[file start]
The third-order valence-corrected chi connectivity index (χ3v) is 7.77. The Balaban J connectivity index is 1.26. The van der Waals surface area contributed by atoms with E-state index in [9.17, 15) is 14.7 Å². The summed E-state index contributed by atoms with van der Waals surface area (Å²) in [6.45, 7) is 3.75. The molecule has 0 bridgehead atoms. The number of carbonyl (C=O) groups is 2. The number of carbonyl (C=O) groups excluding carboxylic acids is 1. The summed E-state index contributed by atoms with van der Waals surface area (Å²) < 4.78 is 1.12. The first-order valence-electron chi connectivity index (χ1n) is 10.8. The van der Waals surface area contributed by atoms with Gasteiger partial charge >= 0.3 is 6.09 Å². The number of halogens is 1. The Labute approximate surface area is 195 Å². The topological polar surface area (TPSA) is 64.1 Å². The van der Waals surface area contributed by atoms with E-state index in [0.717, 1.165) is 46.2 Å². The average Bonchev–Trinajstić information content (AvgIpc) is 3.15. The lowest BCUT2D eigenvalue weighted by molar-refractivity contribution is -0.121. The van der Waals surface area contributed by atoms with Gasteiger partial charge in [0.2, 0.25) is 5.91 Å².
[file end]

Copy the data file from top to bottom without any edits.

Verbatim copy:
The third-order valence-corrected chi connectivity index (χ3v) is 7.77. The Balaban J connectivity index is 1.26. The van der Waals surface area contributed by atoms with E-state index in [9.17, 15) is 14.7 Å². The summed E-state index contributed by atoms with van der Waals surface area (Å²) in [6.45, 7) is 3.75. The molecule has 0 bridgehead atoms. The number of carbonyl (C=O) groups is 2. The number of carbonyl (C=O) groups excluding carboxylic acids is 1. The summed E-state index contributed by atoms with van der Waals surface area (Å²) < 4.78 is 1.12. The first-order valence-electron chi connectivity index (χ1n) is 10.8. The van der Waals surface area contributed by atoms with Gasteiger partial charge >= 0.3 is 6.09 Å². The number of halogens is 1. The Labute approximate surface area is 195 Å². The topological polar surface area (TPSA) is 64.1 Å². The van der Waals surface area contributed by atoms with E-state index in [0.717, 1.165) is 46.2 Å². The average Bonchev–Trinajstić information content (AvgIpc) is 3.15. The lowest BCUT2D eigenvalue weighted by molar-refractivity contribution is -0.121. The van der Waals surface area contributed by atoms with Gasteiger partial charge in [0.2, 0.25) is 5.91 Å².